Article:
• Tyson, J. Analysis: What Analytical Chemists Do, Royal Society of Chemistry: Cambridge, England 1988.

    For additional discussion of clinical assays based on paper-based microfluidic devices, see the following papers.

    • Ellerbee, A. K.; Phillips, S. T.; Siegel, A. C.; Mirica, K. A.; Martinez, A. W.; Striehl, P.; Jain, N.; Prentiss, M.; Whitesides, G. M. “Quantifying Colorimetric Assays in Paper-Based Microfluidic Devices by Measuring the Transmission of Light Through Paper,” Anal. Chem. 2009, 81, 8447–8452.
    • Martinez, A. W.; Phillips, S. T.; Whitesides, G. M. “Diagnostics for the Developing World: Microfluidic Paper-Based Analytical Devices,” Anal. Chem. 2010, 82, 3–10.

    This textbook provides one presentation introducing the discipline of analytical chemistry. There are other textbooks for introductory courses in analytical chemistry and you may find it useful to consult them when you encounter a difficult concept; often a fresh perspective will help crystallize your understanding. The textbooks listed here are excellent resources.

    • Enke, C. The Art and Science of Chemical Analysis, Wiley: New York.
    • Harris, D. Quantitative Chemical Analysis, W. H. Freeman and Company: New York.
    • Kellner, R.; Mermet, J.-M.; Otto, M.; Valcárcel, M.; Widmer, H. M. Analytical Chemistry, Wiley-VCH: Weinheim, Germany.
    • Rubinson, J. F.; Rubinson, K. A. Contemporary Chemical Analysis, Prentice Hall: Upper Saddle River, NJ.
    • Skoog, D. A.; West, D. M.; Holler, F. J. Fundamentals of Analytical Chemistry, Saunders: Philadelphia.

    To explore the practice of modern analytical chemistry there is no better resource than the primary literature. The following journals publish broadly in the area of analytical chemistry.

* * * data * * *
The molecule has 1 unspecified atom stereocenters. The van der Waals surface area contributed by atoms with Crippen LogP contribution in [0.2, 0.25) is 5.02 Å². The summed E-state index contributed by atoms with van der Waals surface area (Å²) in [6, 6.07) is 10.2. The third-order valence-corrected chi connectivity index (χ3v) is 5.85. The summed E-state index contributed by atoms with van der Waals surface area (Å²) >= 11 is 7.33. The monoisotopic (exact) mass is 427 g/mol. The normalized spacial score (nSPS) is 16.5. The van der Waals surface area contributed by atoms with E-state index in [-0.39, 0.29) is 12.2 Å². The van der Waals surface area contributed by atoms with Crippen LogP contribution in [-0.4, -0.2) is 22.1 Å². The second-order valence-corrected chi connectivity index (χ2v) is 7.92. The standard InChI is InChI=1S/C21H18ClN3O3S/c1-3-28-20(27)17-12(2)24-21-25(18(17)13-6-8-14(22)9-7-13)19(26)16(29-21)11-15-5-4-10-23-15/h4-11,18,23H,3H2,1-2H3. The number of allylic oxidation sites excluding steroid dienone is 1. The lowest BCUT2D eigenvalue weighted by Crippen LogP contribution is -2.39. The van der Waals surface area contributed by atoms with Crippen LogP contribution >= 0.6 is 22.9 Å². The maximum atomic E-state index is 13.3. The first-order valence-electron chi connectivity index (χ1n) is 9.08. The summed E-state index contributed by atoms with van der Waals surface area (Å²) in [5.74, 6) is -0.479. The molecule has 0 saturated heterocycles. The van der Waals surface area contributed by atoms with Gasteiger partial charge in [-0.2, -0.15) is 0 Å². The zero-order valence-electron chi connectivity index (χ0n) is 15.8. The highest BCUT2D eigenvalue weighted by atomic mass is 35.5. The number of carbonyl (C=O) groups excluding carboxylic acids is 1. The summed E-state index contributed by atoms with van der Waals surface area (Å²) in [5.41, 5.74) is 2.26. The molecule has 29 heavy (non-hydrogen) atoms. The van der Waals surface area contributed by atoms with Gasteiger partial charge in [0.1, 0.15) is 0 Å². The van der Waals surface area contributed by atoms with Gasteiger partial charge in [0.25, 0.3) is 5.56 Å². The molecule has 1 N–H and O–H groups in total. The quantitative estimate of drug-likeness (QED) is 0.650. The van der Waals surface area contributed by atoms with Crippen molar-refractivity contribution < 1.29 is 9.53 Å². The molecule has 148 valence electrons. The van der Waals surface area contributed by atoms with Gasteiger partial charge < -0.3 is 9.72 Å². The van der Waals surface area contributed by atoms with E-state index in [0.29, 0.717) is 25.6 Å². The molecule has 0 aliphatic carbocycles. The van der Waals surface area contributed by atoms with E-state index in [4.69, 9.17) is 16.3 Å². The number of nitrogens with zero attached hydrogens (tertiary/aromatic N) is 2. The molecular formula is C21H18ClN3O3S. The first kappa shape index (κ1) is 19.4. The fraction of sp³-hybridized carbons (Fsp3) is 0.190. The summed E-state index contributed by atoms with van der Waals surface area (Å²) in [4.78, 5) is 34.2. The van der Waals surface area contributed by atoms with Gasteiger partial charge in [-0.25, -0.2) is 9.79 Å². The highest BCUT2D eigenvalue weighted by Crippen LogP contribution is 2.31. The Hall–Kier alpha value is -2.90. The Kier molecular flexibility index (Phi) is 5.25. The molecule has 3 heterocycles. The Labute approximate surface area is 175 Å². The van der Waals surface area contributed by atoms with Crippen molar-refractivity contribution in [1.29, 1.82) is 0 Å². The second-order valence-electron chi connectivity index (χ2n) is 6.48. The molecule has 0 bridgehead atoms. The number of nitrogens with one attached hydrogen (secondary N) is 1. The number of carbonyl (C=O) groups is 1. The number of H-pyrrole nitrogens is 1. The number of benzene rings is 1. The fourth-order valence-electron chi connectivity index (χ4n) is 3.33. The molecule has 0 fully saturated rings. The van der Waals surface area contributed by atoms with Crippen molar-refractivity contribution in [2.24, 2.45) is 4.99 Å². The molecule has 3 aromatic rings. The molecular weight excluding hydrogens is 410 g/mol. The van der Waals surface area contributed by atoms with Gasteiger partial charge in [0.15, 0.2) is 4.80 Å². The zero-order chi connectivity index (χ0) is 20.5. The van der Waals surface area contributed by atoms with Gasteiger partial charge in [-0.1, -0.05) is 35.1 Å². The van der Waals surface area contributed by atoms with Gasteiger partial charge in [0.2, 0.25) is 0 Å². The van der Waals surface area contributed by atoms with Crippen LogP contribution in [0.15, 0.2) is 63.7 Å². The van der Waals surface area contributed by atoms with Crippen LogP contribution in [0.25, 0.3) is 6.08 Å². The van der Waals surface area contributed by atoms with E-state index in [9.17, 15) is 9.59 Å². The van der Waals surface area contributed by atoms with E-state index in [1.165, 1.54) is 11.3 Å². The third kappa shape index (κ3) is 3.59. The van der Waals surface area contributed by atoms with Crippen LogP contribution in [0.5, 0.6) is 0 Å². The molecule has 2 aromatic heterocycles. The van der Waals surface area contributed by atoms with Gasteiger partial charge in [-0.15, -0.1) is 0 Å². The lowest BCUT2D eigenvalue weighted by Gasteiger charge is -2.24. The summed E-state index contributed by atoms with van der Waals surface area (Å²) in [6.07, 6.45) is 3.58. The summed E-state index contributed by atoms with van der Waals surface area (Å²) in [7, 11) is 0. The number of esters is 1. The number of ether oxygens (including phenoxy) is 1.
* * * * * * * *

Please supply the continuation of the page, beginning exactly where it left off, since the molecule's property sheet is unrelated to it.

References

    1. Ravey, M. Spectroscopy, 1990, 5(7), 11.
    2. de Haseth, J. Spectroscopy, 1990, 5(7), 11.
    3. Fresenius. C. R. A System of Instruction in Quantitative Chemical Analysis; John Wiley and Sons: New York, 1881.
    4. Kolthoff, I. M.; Sandell, E. B. Textbook of Quantitative Inorganic Analysis, 3rd Ed., The Macmillan Company: New York, 1952.
    5. Van Loon, J. C. Analytical Atomic Absorption Spectroscopy, Academic Press: New York, 1980.
    6. Murray, R. W. Anal. Chem. 1991, 63, 271A.
    7. For several different viewpoints see (a) Beilby, A. L. J. Chem. Educ. 1970, 47, 237-238; (b) Lucchesi, C. A. Am. Lab. 1980, October, 112-119; (c) Atkinson, G. F. J. Chem. Educ. 1982, 59, 201-202; (d) Pardue, H. L.; Woo, J. J. Chem. Educ. 1984, 61, 409-412; (e) Guarnieri, M. J. Chem. Educ. 1988, 65, 201-203, (f) Strobel, H. A. Am. Lab. 1990, October, 17-24.
    8. See, for example, the following laboratory texts: (a) Sorum, C. H.; Lagowski, J. J. Introduction to Semimicro Qualitative Analysis, 5th Ed.; Prenctice-Hall: Englewood, NJ, 1977; (b) Shriner, R. L.; Fuson, R. C.; Curtin, D. Y. The Systematic Identification of Organic Compounds, 5th Ed.; John Wiley and Sons: New York, 1964.